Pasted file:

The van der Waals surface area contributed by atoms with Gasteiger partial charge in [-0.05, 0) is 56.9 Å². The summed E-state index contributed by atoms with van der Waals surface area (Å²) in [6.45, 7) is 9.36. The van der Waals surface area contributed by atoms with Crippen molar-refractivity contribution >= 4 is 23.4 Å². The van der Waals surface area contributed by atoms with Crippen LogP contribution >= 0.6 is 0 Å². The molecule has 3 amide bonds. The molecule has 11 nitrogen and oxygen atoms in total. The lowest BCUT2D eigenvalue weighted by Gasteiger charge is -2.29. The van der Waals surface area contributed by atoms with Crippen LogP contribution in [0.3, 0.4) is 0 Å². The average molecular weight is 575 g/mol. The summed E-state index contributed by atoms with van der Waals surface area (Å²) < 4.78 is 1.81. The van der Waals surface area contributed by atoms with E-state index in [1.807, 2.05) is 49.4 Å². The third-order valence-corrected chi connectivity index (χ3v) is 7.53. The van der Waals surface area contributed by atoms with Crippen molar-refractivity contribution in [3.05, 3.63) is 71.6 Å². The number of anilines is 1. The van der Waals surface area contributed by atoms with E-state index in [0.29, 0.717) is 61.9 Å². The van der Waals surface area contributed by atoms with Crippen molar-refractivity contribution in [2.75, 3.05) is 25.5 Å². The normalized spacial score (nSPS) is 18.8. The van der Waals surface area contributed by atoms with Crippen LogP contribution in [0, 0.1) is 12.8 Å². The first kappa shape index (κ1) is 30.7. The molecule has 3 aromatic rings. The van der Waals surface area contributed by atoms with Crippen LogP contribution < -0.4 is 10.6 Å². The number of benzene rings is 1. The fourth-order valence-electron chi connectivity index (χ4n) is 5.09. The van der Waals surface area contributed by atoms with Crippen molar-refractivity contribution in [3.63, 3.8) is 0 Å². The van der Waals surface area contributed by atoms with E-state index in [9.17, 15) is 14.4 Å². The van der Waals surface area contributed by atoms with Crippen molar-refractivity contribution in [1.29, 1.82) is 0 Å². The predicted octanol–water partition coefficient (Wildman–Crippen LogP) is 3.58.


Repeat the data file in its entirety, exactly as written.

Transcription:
The van der Waals surface area contributed by atoms with Gasteiger partial charge in [-0.05, 0) is 56.9 Å². The summed E-state index contributed by atoms with van der Waals surface area (Å²) in [6.45, 7) is 9.36. The van der Waals surface area contributed by atoms with Crippen molar-refractivity contribution >= 4 is 23.4 Å². The van der Waals surface area contributed by atoms with Crippen LogP contribution >= 0.6 is 0 Å². The molecule has 3 amide bonds. The molecule has 11 nitrogen and oxygen atoms in total. The lowest BCUT2D eigenvalue weighted by Gasteiger charge is -2.29. The van der Waals surface area contributed by atoms with Crippen LogP contribution in [0.3, 0.4) is 0 Å². The average molecular weight is 575 g/mol. The summed E-state index contributed by atoms with van der Waals surface area (Å²) < 4.78 is 1.81. The van der Waals surface area contributed by atoms with E-state index in [1.807, 2.05) is 49.4 Å². The third-order valence-corrected chi connectivity index (χ3v) is 7.53. The van der Waals surface area contributed by atoms with Crippen molar-refractivity contribution in [3.05, 3.63) is 71.6 Å². The number of anilines is 1. The van der Waals surface area contributed by atoms with E-state index in [0.29, 0.717) is 61.9 Å². The van der Waals surface area contributed by atoms with Crippen molar-refractivity contribution in [2.75, 3.05) is 25.5 Å². The normalized spacial score (nSPS) is 18.8. The van der Waals surface area contributed by atoms with Crippen LogP contribution in [0, 0.1) is 12.8 Å². The first kappa shape index (κ1) is 30.7. The molecule has 3 aromatic rings. The van der Waals surface area contributed by atoms with Crippen LogP contribution < -0.4 is 10.6 Å². The number of benzene rings is 1. The fourth-order valence-electron chi connectivity index (χ4n) is 5.09. The van der Waals surface area contributed by atoms with Crippen molar-refractivity contribution in [3.63, 3.8) is 0 Å². The van der Waals surface area contributed by atoms with E-state index in [9.17, 15) is 14.4 Å². The van der Waals surface area contributed by atoms with Crippen molar-refractivity contribution in [1.29, 1.82) is 0 Å². The predicted octanol–water partition coefficient (Wildman–Crippen LogP) is 3.58.